Today, the Wall Street Journal’s Political Diary covered the Dakota Blog Alliance convention, at which I gave the keynote address last Saturday:
There are two political wars being fought in South Dakota these days. One is between Senate Minority Leader Tom Daschle and his GOP challenger, John Thune. The other involves an eclectic collection of Internet bloggers who are cranking out copy on the Senate race because they say the “lamestream” media is doing such a poor job of covering it.
Over the weekend, bloggers took a leaf from the state’s populist farmers of the 19th century and issued their own manifesto aimed at the Sioux Falls Argus-Leader, a Gannett paper they say has a print monopoly on statewide coverage of politics. The cheeky document accuses the Argus-Leader of “a pattern of chronic political bias” and of treating outside critics “with hostility.” Noting that the paper is highly profitable, it calls for management to hire an ombudsman and more political reporters so the Senate race will be adequately covered from all sides.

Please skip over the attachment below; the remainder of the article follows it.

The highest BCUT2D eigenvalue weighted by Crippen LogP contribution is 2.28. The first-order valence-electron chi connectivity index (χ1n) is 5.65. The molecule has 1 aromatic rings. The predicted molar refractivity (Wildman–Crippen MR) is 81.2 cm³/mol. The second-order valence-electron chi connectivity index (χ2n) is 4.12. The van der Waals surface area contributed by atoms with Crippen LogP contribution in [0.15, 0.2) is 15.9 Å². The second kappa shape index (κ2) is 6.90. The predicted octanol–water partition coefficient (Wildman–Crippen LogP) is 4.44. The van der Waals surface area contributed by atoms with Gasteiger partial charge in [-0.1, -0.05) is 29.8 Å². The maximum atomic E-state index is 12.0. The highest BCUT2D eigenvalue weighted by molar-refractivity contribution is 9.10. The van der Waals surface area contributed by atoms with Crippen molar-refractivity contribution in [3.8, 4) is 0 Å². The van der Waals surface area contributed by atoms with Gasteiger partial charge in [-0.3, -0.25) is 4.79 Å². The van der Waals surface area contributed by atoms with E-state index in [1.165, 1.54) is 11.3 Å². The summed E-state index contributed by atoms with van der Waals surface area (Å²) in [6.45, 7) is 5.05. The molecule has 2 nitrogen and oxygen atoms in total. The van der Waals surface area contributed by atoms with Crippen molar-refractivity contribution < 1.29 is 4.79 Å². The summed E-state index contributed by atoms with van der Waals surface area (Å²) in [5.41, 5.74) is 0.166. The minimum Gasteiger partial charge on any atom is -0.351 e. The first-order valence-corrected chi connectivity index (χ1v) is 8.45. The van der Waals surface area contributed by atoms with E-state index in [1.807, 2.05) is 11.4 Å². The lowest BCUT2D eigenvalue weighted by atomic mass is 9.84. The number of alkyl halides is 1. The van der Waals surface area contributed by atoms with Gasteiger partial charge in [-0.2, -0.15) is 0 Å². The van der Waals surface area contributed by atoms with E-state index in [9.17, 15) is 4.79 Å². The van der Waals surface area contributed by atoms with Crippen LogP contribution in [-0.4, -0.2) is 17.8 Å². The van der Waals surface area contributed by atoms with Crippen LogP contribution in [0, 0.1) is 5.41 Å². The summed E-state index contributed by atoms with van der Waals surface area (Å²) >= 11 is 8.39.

Don’t expect to read much coverage of the petition in the Argus Leader itself, although the bloggers appear poised to have the last laugh. In a slow but sure demonstration of the power of the market, more and more South Dakotans are turning to the Internet for their political news.
Congratulations to Jon Lauck, Jason van Beek — two great guys, by the way — and their colleagues in the Dakota Blog Alliance. If it’s populism you want, you needn’t go farther than the blogosphere, in South Dakota and elsewhere.